Self-Regulation – What every child needs to learn

 

The importance of children developing their self-regulation in the early years is a vital tool which allows them to navigate their way through life. This tool enables an individual to have the ability to return to a relaxed and calm emotional state as well as, manage their behaviour, energy and attention after experiencing external interferences such as noise, stress, trauma, lack of sleep, lighting, and food and nutrition.
Children learn through observing the world around them and seek adults who have the ability to be calm, and provide a safe and secure environment. Children need adults who can provide a predictable routine, listen to them and acknowledge their needs and wants. They also carefully watch adults who are able to steer their way through obstacles, observing how they react to these challenges and their ability to acknowledge and label their own emotions.
Children begin to learn to self-regulate from infancy known as other-regulated. During this time, children depend on adults to feed them, soothe them and aid them in falling asleep. As children grow older they then move into the next stage which is co-regulation. During this period, a child spends time with an adult as they teach, talk, listen, coach, sooth the child, before gradually ‘stepping back’ as the child progresses in developing their full self-regulation skills. In order for a child to develop self-regulation, they must participate in co-regulation first. An example of this for most toddler aged children is ensuring that it is developmentally appropriate, such as ensuring they do not sit for long periods of time, rather short periods of time that engage the children in an activity that’s of their interest.

There are several ways that we can support children in successfully developing self-regulation by offering activities such as:

  • Explaining how and why our behaviours affect others

  • Exploring calming strategies using movement such as yoga and slowed breathing exercises (“zipper breathing” and “hissing breathing”)

  • Inviting children to problem solve by encouraging deep breaths to calm themselves. This will begin to enable them to talk about what’s bothering them so you are able to try to solve this problem together by listening to the different perspectives involved. This strategy can be modified to be used with younger children by an adult supporting them through these steps.

  • Encouraging children to use prior knowledge of a similar situation, such as saying ”lets think back to last time this happened, how did you work through this problem?”

  • Ensuring that you congratulate children who ask for help from an adult to work through an issue, where they may have issues may have escalated in the past.
    Sense of agency and control in the environment, able to work in this space with others in order to self-regulate whilst playing in this space, otherwise it won’t work as they need to share the space, planning what you’re going to need in that space, making sure other people have things that they can use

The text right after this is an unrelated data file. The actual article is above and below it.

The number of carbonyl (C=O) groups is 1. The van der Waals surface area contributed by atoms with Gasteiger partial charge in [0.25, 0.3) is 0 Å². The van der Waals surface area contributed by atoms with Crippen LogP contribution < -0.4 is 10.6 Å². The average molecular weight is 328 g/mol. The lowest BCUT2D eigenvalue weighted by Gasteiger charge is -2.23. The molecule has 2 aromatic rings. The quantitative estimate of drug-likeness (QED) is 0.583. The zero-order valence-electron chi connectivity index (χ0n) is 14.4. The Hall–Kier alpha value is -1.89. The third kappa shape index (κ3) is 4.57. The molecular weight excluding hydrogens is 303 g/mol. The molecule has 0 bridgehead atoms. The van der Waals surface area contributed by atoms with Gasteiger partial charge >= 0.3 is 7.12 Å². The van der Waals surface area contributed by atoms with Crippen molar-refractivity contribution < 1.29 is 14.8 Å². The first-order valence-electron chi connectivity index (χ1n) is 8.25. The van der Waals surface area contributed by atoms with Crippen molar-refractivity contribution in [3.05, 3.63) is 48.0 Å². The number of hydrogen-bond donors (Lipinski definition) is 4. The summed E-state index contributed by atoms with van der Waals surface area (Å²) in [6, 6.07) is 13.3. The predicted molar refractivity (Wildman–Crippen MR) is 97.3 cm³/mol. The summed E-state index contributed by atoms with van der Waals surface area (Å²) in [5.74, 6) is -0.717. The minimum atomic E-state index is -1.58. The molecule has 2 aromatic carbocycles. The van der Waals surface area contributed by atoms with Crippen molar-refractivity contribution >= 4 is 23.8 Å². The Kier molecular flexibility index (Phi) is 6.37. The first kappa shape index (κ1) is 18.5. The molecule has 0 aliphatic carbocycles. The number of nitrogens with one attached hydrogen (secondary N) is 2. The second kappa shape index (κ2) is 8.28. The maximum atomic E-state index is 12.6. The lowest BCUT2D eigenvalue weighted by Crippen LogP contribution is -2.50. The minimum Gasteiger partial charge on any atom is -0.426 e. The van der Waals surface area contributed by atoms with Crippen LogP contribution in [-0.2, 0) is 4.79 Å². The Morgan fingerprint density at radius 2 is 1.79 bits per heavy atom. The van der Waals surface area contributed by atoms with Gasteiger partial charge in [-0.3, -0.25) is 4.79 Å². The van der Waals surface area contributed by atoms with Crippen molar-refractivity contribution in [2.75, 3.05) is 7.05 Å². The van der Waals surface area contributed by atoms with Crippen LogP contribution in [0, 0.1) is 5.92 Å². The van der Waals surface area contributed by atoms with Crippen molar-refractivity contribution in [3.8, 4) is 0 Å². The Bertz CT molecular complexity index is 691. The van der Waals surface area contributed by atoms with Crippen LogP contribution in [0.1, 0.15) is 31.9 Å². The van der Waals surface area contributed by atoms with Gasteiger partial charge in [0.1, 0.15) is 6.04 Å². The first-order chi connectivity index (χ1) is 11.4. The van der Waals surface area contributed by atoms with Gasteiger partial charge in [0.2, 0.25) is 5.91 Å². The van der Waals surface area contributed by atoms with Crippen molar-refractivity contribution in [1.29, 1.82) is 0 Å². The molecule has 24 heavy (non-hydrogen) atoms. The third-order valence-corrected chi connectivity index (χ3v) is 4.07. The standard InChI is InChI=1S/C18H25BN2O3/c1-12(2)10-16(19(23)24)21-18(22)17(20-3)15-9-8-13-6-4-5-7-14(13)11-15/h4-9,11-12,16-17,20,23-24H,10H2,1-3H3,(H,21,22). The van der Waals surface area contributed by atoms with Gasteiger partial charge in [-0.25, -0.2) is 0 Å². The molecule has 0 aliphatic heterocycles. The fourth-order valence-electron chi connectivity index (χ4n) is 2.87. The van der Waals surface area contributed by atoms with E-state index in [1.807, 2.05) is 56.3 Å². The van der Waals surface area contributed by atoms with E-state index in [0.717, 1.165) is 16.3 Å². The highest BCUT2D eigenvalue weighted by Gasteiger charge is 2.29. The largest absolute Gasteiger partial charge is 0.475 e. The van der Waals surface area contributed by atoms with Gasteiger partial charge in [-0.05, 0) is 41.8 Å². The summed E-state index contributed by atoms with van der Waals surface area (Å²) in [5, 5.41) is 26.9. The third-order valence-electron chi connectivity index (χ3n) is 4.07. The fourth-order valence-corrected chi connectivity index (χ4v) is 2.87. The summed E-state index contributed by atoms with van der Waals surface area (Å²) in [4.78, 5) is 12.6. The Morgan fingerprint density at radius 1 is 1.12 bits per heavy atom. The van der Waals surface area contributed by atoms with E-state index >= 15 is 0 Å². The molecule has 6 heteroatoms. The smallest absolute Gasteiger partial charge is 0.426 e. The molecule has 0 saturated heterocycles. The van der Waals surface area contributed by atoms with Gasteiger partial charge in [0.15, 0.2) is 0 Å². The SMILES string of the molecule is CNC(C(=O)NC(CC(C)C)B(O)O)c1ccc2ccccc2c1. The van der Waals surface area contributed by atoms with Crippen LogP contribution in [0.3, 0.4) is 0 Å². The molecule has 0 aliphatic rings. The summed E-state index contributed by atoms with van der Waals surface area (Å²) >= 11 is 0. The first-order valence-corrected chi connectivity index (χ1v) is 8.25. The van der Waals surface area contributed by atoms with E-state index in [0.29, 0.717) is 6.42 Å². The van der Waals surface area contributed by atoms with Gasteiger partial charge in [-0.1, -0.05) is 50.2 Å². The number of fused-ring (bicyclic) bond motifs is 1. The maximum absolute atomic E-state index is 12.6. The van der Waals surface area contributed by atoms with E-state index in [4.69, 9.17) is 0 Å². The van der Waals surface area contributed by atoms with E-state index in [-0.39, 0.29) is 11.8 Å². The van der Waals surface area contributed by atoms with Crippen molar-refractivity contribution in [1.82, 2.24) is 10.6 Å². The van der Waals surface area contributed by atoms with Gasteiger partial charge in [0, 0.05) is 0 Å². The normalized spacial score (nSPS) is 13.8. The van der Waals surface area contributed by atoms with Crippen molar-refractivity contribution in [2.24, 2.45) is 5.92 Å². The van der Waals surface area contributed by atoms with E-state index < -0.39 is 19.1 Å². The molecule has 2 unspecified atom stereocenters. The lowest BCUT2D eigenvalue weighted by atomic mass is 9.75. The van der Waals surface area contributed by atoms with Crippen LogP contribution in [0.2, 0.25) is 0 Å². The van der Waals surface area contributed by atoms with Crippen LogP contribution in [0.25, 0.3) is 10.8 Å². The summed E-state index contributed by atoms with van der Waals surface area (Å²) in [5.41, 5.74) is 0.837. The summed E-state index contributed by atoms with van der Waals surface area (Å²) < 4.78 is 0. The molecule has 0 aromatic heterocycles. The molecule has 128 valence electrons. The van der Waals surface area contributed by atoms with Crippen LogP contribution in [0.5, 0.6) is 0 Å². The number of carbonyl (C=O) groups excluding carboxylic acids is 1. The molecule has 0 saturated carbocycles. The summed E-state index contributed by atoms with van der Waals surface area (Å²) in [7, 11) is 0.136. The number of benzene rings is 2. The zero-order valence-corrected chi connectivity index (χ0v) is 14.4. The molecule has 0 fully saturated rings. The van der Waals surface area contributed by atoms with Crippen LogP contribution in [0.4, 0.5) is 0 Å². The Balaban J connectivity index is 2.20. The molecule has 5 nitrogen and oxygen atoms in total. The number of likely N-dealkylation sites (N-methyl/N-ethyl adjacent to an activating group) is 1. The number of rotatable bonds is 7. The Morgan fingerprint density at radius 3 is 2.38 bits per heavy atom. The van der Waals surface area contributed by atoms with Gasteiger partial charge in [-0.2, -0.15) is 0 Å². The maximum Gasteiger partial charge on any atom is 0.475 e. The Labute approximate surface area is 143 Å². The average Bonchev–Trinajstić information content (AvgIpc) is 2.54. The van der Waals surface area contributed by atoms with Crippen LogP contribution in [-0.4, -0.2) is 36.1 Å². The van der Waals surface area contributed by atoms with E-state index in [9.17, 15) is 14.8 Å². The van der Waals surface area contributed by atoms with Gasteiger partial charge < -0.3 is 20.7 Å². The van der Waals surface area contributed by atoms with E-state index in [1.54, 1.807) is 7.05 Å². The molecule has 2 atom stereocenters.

It is also important to encourage children to continue to persist in the task is difficult or if there are distractions or if they are briefly interrupted e.g. supporting a child through a tricky puzzle and for persisting for a age appropriate time, even if the puzzle was not completed.

  • Having a soft sensory space that children who are feeling overwhelmed can go to if they are feeling distressed, where they can explore a variety of sensory toys such as visual objects and stimulating tactile pieces. These objects allow children to have the opportunity to slow their bodies down gradually. This is a strategy for children to calm themselves, but an adult who has a trusting relationship with the child may cue them when to use the space in order to calm themselves.
    Adults can model self-regulation language through self-talk, such as talking aloud while you solve a problem by trying to think of different perspectives in order to solve the problem. This can also be done by reading stories to children about exploring a characters emotions and how the character reacts to these emotions.

  • Supporting children through pretend play as it enables a child to build the skills to problem solve whilst staying in character throughout their play. Adults can support this skill development by extending their play and aiding their needs e.g. helping children with turn taking, listening to their peers, cooperation skills etc.
    Inviting children to use music and participate in a variety of physical activity as it challenges fitness, continues to develop balance and stimulates coordination

 


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